As for a how to – I would separate the planning, designing and building sections, so my opinions on horns/radiators would be given as opinions in the planning section…. I would still put horn designs etc in the designing and building sections….

    And I would certainly welcome any help and input that is offered (as the subject in question could easily fill a book, and possibly two or three….)

    But as I say – not ’til after Cluanie (which is our last party this year)…raaaraaaraaa

    As for the original question – the easiest way to get a grip on how a rig works is to think of your speakers as linear motors (which they essentially are). Their job is to reproduce the sound encoded into either the vinyl of your record, or digitally on a CD etc…

    Your vinyl has an audio wave pressed into it’s surface mechanically which is “read” by the stylus, and converted into an electrical signal by the piezo in the cartridge. Your CD has a digitally encoded version of the same signal which is decoded to analogue and sent out of the outputs. These signals are sent to the mixer, which mixes the various inputs as necessary, and then sends the signal to either your crossover, or to the inputs of your amps (we’ll ignore any compressors/eq’s at the moment).

    If it’s sent to your crossover (ie if you have an external one), the crossover splits the signal – into low and high if 2 way, into low, mid and high if 3 way etc etc (basically, each output of the crossover has parts of the signal filtered out, so it can efficiently drive particular amps and speakers). This is what’s known as an “active” system – so called because you can alter the crossover points, and thereby tune the rig for particular acoustic spaces (you can also apply gain to particular frequency bands, delay particular bands and a bunch of other stuff that is very useful but not essential).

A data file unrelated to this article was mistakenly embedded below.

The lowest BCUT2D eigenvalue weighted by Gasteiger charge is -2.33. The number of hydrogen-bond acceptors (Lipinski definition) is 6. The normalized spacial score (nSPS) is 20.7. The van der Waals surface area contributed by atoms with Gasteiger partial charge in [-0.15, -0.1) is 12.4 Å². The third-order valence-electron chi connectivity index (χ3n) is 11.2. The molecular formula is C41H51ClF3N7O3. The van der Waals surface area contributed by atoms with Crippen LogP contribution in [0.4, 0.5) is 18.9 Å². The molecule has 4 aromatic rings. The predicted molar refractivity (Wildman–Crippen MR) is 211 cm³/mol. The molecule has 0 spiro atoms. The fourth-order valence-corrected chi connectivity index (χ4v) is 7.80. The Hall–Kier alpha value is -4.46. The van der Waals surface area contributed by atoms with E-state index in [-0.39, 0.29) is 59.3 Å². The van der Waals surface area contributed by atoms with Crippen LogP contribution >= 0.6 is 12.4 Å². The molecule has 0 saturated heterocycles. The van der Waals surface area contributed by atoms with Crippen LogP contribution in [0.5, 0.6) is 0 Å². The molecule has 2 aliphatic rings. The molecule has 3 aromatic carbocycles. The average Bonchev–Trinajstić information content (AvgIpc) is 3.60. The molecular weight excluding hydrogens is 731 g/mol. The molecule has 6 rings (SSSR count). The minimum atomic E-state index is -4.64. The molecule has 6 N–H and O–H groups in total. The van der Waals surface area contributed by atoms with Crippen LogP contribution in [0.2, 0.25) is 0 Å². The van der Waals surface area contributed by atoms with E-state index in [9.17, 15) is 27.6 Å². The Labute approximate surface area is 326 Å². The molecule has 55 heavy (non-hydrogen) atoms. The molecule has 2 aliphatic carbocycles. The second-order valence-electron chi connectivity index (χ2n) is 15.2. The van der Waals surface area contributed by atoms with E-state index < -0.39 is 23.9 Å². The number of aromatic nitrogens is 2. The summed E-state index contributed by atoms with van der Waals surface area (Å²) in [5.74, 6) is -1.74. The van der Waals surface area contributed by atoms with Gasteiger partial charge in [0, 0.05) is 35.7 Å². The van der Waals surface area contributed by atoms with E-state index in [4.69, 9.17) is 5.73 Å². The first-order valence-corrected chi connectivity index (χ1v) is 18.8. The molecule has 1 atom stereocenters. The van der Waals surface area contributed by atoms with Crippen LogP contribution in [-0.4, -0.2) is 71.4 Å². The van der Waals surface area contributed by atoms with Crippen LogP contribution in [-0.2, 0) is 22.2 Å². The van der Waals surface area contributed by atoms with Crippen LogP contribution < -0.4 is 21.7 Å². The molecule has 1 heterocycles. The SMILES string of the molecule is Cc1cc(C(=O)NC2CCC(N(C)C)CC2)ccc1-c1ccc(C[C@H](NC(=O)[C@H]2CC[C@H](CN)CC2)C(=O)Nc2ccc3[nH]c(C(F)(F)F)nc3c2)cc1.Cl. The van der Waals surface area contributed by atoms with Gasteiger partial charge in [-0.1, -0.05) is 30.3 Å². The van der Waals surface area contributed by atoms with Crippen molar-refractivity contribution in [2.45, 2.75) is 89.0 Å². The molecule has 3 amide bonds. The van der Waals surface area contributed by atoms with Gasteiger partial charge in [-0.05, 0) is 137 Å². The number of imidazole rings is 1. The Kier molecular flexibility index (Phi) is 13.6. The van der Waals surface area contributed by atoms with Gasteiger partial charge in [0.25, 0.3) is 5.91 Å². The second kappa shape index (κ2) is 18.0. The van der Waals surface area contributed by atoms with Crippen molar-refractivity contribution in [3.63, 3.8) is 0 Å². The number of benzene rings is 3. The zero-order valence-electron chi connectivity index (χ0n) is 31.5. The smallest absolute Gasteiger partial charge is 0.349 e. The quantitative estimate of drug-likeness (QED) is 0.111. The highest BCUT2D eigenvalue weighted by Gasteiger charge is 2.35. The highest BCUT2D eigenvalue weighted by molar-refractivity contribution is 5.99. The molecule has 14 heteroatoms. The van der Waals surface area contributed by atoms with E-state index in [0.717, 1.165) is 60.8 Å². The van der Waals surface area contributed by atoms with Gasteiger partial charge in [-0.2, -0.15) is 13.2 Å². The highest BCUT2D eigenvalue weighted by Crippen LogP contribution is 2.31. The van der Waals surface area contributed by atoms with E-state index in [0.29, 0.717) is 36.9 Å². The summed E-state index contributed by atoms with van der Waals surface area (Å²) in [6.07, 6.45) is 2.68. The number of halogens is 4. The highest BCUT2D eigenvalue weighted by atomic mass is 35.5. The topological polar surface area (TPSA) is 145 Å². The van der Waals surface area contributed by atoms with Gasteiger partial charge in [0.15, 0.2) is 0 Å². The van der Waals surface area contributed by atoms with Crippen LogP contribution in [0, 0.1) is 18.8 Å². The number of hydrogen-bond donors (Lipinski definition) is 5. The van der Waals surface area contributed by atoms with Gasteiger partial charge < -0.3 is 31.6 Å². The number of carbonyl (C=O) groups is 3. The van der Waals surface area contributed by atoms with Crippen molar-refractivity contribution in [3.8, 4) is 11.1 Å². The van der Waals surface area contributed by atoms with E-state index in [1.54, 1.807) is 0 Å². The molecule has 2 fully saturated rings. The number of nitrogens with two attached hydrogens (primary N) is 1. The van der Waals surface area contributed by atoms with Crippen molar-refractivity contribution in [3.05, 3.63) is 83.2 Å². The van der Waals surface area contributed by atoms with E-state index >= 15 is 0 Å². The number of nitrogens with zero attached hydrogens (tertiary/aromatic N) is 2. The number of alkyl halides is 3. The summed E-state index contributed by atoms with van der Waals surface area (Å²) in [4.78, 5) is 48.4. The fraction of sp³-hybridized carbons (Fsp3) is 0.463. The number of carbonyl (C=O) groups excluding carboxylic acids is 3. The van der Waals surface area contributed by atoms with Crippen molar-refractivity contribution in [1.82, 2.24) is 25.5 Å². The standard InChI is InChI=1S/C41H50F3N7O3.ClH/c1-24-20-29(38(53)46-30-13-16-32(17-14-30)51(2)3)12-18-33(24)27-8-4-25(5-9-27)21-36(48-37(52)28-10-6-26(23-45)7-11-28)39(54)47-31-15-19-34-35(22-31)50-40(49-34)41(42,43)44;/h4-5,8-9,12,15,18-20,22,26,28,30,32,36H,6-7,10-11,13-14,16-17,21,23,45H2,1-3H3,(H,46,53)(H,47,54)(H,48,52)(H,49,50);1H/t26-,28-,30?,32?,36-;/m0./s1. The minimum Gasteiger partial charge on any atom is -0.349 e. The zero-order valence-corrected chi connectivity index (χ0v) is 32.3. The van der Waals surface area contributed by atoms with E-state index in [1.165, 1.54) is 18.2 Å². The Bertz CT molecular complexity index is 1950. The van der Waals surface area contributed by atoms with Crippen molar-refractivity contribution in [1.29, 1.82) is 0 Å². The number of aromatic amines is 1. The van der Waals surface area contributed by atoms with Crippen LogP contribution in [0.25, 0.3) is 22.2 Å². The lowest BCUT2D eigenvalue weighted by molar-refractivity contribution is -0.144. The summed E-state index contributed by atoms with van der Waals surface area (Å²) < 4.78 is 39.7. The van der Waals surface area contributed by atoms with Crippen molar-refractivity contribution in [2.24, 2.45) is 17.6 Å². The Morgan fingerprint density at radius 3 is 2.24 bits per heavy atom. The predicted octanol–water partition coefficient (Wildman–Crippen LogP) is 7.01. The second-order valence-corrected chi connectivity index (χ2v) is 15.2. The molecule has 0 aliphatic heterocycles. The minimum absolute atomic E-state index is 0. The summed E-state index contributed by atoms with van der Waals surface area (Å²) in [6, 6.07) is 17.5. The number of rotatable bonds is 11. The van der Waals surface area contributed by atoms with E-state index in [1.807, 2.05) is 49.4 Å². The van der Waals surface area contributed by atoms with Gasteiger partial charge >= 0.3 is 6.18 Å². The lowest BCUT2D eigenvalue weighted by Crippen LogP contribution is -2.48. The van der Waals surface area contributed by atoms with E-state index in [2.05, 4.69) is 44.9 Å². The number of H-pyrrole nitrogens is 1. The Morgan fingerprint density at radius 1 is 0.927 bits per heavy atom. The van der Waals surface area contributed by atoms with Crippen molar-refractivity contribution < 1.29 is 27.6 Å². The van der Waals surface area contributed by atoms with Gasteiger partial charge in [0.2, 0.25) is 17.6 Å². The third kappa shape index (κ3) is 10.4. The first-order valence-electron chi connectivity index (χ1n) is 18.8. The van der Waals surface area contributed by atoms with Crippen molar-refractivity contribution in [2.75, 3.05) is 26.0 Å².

The signal then goes from the crossover into your amps (if you have no external crossover, it gets fed direct to the amps from the mixer, and the crossover filtering is done in the speaker box itself – more on that later).

    The job of the amplifier (as the name implies) is to amplify the small signal (typically about 500mV, and maybe 0.2Amps) into a large signal (large power amps put out in the region of 70-100V, and 5-15Amps power at the outputs). The amp does this (in it’s most basic form) by the use of transistors, and the transistor effect. If you remember your high school physics, the transistor can take a small signal at the gate, and create a large signal going from source to drain – your amp essentially does this, to create a large signal that is (as far as possible) the exact replica of the input, only a lot larger. This is then sent to the speakers.